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28 COMMERCIALISATION


Niche leasing: the future of an art form


In the last ten years RMUs and promotions have arrived and developed. The Australians were widely recognised as importing the idea, but not to be outdone, the UK has gone on to create some of the most pioneering examples of commercialisation in the world


fake experiences, the chance for people to engage and to belong will reverse the charge of the chain store and smaller centres will see their role as a community hub develop. Meaningful social gatherings and people’s desire for belonging and emotional attachment will result in the rebirth of the ‘shopkeeper.’ “Specialist proprietors will


sell an experience, the product will be secondary; think wine tasting with an option to buy at the end, a florists where you do the arranging or designing, crafting and making your own footwear.” The trends being discussed


A whole new industry has formed around commercialisation in that new service providers, specialist consultants and agencies, now drive the industry forward. Given the massive success


of the last decade attention is now turning to look forward. The most progressive owners and managing agents are looking for the ‘next big thing’ and are keen to make their malls as exciting and profitable as possible. On behalf of one of the UK’s


leading landlords Ross McCall, head of commercialisation at Cushman & Wakefield, was recently commissioned to look at key trends for emerging mall activity. “In the not too distant future


it will be the norm for brands, retailers and small businesses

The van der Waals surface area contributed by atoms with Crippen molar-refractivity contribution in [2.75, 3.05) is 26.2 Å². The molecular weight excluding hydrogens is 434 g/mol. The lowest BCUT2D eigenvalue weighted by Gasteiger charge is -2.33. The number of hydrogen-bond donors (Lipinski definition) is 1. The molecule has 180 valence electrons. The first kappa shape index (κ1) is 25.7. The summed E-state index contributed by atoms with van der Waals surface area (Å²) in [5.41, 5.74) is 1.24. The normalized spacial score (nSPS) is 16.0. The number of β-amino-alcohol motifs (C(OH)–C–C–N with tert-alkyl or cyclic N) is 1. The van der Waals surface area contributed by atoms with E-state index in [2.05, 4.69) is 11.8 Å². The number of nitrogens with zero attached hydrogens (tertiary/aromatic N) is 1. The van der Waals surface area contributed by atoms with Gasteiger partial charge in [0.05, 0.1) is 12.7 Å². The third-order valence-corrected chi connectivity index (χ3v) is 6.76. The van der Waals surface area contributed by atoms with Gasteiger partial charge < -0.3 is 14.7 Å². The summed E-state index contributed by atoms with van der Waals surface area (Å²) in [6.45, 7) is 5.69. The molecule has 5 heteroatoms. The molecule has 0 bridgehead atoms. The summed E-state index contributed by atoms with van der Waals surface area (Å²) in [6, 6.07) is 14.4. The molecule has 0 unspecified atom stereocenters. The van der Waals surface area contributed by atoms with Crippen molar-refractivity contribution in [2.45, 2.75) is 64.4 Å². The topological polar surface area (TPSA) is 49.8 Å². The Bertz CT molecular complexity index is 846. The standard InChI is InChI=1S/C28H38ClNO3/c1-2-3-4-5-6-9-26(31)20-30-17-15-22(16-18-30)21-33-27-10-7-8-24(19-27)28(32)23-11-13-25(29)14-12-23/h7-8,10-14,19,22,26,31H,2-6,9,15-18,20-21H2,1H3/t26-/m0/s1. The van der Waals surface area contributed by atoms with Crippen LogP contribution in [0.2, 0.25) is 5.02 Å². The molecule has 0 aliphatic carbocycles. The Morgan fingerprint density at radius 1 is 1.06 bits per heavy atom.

alike to use mall space as part of a multi-channel approach to retail,” says McCall. “The quality of installations and frequency of use is going to increase; it will evolve into a ‘theatre’ in which premium brands, retailers and small business use the space as a media by which to engage people via taste, smell and touch. Mall space will add a third, fourth and fifth dimension to any (potential) transaction - it will complement the highly developed audio and visual mediums. “Emphasis will shift from


simply selling a product to selling an experience. Visual noise, e-marketing and bespoke communication is going to result in businesses needing to innovate to achieve cut through. They’re going to have to work


SHOPPING CENTRE May 2011 www.shopping-centre.co.uk


harder to get a brand or product noticed and even harder to retain the person as a loyal customer. Niche leasing [the phrase McCall now uses to refer to RMU’s, kiosks and temporary lets] will present the perfect opportunity for retailers to meet, greet and engage potential customers. Mid mall locations will provide much needed exposure.” McCall sees this trend


occurring in all malls regardless of size, location or owner outlook. He refers to the various forms of mall activity and he is keen to explain that each and every centre has value, not just the top ten supermalls. “The future proliferation


of authentic retailers is going to change mall retailing,” he explains. “People are already tiring of clone streets and


are at the cutting edge of mall strategies and are obviously only just starting to develop. Even the most pioneering landlords can only dream of installations that tick all the boxes. Engendering customer satisfaction, giving shoppers a reason to visit and boosting income is a utopia that most landlords can only dream of. “Niche leasing in its varying


forms is and will continue to be a significant part of the future for all shopping centres,” McCall concludes. “Changing customer demands and new technologies will fuel the evolution of niche leasing. Landlords, retailers and brands alike have no choice other than to watch, look and listen; I pity the fool who fails to notice the change that is coming. Now is the time to act to protect your position.”


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